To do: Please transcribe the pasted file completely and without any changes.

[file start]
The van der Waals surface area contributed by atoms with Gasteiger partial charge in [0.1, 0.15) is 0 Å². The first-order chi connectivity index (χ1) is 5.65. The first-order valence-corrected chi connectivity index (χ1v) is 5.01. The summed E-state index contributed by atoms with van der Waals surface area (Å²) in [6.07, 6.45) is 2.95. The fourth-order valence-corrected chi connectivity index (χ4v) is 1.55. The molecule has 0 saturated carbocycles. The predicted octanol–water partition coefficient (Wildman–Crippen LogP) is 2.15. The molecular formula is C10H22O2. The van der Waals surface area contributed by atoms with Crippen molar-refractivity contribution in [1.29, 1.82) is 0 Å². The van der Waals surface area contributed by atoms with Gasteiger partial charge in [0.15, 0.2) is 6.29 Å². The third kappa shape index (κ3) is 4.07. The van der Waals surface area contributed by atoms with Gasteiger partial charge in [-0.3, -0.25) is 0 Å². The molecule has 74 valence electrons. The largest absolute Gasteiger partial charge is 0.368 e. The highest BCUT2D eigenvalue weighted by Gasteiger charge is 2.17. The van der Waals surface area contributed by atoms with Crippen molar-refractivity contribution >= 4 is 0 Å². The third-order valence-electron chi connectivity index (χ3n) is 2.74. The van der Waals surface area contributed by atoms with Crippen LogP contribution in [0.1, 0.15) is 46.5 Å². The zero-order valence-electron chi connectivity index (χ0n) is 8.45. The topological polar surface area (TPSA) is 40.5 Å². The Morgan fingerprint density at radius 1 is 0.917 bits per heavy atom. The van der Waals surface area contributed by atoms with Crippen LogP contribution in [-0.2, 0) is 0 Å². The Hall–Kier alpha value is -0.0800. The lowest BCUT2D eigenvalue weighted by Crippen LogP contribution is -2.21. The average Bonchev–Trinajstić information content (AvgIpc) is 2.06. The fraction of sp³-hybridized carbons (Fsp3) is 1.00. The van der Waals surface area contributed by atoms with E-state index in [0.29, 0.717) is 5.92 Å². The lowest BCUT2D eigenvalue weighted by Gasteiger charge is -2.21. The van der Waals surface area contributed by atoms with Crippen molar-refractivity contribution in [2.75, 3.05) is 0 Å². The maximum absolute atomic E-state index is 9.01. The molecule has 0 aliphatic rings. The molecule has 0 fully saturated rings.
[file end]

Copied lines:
The van der Waals surface area contributed by atoms with Gasteiger partial charge in [0.1, 0.15) is 0 Å². The first-order chi connectivity index (χ1) is 5.65. The first-order valence-corrected chi connectivity index (χ1v) is 5.01. The summed E-state index contributed by atoms with van der Waals surface area (Å²) in [6.07, 6.45) is 2.95. The fourth-order valence-corrected chi connectivity index (χ4v) is 1.55. The molecule has 0 saturated carbocycles. The predicted octanol–water partition coefficient (Wildman–Crippen LogP) is 2.15. The molecular formula is C10H22O2. The van der Waals surface area contributed by atoms with Crippen molar-refractivity contribution in [1.29, 1.82) is 0 Å². The van der Waals surface area contributed by atoms with Gasteiger partial charge in [0.15, 0.2) is 6.29 Å². The third kappa shape index (κ3) is 4.07. The van der Waals surface area contributed by atoms with Gasteiger partial charge in [-0.3, -0.25) is 0 Å². The molecule has 74 valence electrons. The largest absolute Gasteiger partial charge is 0.368 e. The highest BCUT2D eigenvalue weighted by Gasteiger charge is 2.17. The van der Waals surface area contributed by atoms with Crippen molar-refractivity contribution >= 4 is 0 Å². The third-order valence-electron chi connectivity index (χ3n) is 2.74. The van der Waals surface area contributed by atoms with Crippen LogP contribution in [0.1, 0.15) is 46.5 Å². The zero-order valence-electron chi connectivity index (χ0n) is 8.45. The topological polar surface area (TPSA) is 40.5 Å². The Morgan fingerprint density at radius 1 is 0.917 bits per heavy atom. The van der Waals surface area contributed by atoms with Crippen LogP contribution in [-0.2, 0) is 0 Å². The Hall–Kier alpha value is -0.0800. The lowest BCUT2D eigenvalue weighted by Crippen LogP contribution is -2.21. The average Bonchev–Trinajstić information content (AvgIpc) is 2.06. The fraction of sp³-hybridized carbons (Fsp3) is 1.00. The van der Waals surface area contributed by atoms with E-state index in [0.29, 0.717) is 5.92 Å². The lowest BCUT2D eigenvalue weighted by Gasteiger charge is -2.21. The van der Waals surface area contributed by atoms with Crippen molar-refractivity contribution in [2.75, 3.05) is 0 Å². The maximum absolute atomic E-state index is 9.01. The molecule has 0 aliphatic rings. The molecule has 0 fully saturated rings.